This internet voting system is designed to get the National Initiative passed. Once the Initiative is passed, a secure online voting system will be designed and developed under the direction of the Electoral Trust to allow people to vote on separate initiatives in every government jurisdiction of the United States.
When the election is over and everyone has been identified and verified as registered and all the illegitimate votes have been removed from the data, the final count will be announced and the government will be informed that the National Initiative is the law of the land. The databases developed during the course of the National Initiative election conducted by Philadelphia II on behalf of the American people will be turned over to the Electoral Trust.
It is our hope that you will find the voting site a smooth experience. We have tried to simplify the process, for example, you may vote as soon as you register. Remember, every registered voter will be manually verified, so voting twice won’t actually do any good.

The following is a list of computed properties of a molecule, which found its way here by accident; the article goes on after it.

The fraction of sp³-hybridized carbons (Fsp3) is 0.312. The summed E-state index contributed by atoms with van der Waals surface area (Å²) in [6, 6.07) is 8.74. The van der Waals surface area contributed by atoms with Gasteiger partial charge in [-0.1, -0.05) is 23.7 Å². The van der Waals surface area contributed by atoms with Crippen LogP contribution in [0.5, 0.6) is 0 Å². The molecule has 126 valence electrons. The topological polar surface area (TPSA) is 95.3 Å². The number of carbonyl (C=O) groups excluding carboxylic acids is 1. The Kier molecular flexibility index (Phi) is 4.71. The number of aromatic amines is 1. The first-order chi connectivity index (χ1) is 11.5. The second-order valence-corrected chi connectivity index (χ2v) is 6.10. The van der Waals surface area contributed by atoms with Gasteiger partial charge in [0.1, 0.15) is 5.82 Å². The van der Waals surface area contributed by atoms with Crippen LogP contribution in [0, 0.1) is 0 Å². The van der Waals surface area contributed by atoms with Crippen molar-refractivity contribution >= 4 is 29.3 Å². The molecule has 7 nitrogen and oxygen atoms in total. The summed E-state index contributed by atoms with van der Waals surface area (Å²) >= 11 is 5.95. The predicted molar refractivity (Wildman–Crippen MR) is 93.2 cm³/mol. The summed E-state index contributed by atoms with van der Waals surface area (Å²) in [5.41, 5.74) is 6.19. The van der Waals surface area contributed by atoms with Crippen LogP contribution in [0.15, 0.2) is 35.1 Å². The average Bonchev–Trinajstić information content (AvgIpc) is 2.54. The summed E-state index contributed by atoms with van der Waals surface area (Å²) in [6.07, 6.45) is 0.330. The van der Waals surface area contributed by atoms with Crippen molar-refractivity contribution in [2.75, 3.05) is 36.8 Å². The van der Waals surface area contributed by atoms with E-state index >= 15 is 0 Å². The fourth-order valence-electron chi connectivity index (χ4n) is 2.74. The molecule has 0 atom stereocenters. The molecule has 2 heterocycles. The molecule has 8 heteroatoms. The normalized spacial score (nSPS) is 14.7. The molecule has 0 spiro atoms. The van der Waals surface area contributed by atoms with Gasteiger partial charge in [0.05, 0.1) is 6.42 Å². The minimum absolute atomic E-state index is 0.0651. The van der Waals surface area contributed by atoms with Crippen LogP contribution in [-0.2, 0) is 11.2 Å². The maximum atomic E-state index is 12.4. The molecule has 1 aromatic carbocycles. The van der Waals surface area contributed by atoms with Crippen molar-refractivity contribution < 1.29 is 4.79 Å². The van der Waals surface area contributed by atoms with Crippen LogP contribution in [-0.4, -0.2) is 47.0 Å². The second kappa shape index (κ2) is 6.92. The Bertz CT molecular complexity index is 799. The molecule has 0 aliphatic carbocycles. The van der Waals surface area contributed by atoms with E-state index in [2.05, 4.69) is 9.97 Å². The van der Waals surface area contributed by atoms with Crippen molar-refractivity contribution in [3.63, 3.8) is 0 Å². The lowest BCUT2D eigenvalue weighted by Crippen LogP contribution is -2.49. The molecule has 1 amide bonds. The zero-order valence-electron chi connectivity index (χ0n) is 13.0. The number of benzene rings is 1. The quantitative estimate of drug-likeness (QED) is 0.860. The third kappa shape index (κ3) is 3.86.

You can also go back and change your vote at any time. Furthermore, if you log into the site, you have the option (in the upper right of the page) to update your registration data should it change.
If you have any problems voting, please don’t hesitate to contact email@example.com.
Michael Grant, NetworkGuild.org
On January 2, 2003 David Parrish passed away. It ended a five year battle with cancer–knowledge of which Dave held in his family circle. Though his death came when he was just shy of age 60, his life packed an intense participation and a spectrum of contribution expressive of a full measure of years. As recently as December 27, 2002, I had email exchanges in which Dave provided counsel on National Initiative matters.